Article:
FIG. 4 is a block diagram of one illustrative data processing system utilizing the timing circuit disclosed in FIG. 1;
FIG. 1 shows a block diagram of a timing circuit for generating the variable timing periods of this invention for a plurality of N different digital devices and/or circuits D1 through DN can be any suitable digital device and/or circuit that performs a single cycle of operation when actuated, for example, digital memories, input/output devices and circuits, data processing circuits, or the like. Each of the devices D1 through DN has a select or start input I1 through IN for receiving a select or start signal to actuate the device. In this particular example, the select or start signal is a binary signal which actuates the corresponding device when the select signal goes from a binary 0 to a binary 1. Most single cycle digital devices and circuits are responsive to this type of a start signal and those which are not can be easily modified to respond to such a signal.
A plurality of select conductors S1 through SN are coupled to the corresponding select inputs Il through IN. Select signal conductors S1 through SN are also coupled to the output of corresponding NAND gates GS1 through GSN, each of which has one input coupled in parallel to a strobe generator, to be described later, and the other input coupled to a corresponding bit of an N-bit control register 10 which receives control data input signals specifying which of the devices D1 through DN are to be actuated in the corresponding program step. The control data input can be generated by reading out a control memory step-by-step in the conventional manner or by generating the appropriate signals in any other suitable digital circuit. The control memory from which the control logic is derived can constitute one of the devices D1 through DN or it can be separate.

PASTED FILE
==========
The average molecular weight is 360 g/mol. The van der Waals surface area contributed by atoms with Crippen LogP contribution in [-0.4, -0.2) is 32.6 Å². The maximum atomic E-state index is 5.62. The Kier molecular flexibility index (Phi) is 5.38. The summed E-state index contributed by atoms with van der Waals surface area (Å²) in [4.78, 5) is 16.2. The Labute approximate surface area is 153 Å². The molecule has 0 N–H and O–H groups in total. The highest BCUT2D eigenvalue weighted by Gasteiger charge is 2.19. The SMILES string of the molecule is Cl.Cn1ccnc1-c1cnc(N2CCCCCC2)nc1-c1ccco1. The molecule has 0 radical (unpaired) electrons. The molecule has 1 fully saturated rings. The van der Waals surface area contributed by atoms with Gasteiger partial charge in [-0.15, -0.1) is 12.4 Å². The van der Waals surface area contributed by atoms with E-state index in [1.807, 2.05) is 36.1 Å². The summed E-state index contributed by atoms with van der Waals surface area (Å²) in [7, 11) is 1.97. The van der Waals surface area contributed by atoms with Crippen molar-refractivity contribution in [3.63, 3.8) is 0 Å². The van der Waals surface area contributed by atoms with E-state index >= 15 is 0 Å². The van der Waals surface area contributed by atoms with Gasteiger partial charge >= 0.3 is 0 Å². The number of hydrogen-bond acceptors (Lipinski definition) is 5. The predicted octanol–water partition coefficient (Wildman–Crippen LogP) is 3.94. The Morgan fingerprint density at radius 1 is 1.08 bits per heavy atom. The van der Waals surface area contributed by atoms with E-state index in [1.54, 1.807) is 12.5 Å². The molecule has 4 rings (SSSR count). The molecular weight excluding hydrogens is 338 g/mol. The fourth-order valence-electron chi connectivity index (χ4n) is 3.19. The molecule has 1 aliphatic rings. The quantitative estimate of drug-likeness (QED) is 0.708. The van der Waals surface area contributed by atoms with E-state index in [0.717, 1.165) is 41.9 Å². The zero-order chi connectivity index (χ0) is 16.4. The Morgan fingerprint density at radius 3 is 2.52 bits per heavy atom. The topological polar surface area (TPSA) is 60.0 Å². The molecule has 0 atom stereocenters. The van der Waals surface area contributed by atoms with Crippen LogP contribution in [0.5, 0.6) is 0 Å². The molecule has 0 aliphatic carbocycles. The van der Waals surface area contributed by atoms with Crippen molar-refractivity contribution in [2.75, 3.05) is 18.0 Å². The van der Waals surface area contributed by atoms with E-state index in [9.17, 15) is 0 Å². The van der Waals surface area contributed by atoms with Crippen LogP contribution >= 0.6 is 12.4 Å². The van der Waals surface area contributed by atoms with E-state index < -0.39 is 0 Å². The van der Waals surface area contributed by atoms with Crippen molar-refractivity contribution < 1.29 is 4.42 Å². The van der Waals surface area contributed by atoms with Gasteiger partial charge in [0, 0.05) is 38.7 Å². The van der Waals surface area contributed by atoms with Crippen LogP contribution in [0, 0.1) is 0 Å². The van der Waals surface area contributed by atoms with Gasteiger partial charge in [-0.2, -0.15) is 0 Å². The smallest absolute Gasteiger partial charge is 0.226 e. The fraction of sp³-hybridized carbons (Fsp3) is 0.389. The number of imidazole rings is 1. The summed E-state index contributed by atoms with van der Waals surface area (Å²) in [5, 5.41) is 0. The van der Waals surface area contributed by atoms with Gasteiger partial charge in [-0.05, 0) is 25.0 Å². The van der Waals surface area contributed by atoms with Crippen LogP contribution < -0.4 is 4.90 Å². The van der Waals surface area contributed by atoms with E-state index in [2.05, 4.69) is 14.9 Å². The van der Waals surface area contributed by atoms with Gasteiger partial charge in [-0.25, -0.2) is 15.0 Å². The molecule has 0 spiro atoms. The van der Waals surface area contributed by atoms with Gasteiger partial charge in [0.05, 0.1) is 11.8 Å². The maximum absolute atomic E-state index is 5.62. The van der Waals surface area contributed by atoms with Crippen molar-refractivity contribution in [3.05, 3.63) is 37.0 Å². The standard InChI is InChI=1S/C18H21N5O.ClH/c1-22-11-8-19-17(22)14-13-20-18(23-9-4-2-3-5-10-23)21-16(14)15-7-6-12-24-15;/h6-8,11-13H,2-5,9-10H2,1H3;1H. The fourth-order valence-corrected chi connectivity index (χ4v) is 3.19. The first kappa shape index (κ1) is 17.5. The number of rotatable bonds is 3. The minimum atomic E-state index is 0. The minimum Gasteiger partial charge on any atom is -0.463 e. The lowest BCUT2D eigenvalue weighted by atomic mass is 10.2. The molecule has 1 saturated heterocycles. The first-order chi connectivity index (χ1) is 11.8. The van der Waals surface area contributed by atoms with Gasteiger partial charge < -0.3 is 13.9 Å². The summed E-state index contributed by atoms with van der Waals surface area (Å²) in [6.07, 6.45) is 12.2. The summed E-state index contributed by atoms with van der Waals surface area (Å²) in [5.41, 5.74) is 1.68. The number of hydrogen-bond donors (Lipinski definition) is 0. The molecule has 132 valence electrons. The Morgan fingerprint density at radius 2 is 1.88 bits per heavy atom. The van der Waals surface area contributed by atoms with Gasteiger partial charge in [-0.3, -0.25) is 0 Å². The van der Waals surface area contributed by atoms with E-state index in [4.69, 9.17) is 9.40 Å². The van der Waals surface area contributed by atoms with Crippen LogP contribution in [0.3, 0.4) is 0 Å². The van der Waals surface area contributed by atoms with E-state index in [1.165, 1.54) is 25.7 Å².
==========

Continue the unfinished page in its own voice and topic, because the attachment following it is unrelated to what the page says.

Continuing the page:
Each of the devices D1 through DN is provided with an associated ready circuit R1 through RN which is coupled to the corresponding device D1 through DN and produces a ready output signal when the device has completed one cycle of operation and is ready to commence the next cycle of operation. Ready circuits R1 through RN can be any suitable logic circuit for generating a logical l signal on the corresponding ready conductors Ql through QN when the corresponding device is ready for the next cycle of operation. Ready conductors Q1 through QN are each coupled to corresponding inverting amplifiers Al through AN. The output of each inverting amplifier Al through AN is coupled in parallel to one input of a corresponding output NAND gate GOl through GON and to one input of a common NAND gate GQ. The output of the gates GOl through GON along with the output of gate GQ are coupled to the inputs of an AND gate GX whose output constitutes the timing strobe for the circuit. The strobe output of gate GX is applied as one input to a NOR gate GI which receives an initial start pulse signal on its other input for starting the timing system on the first step of each different program. The output of NOR gate GI is applied in parallel to the load input of control register 10 and to one input of each of the select gates GS1 through GSN.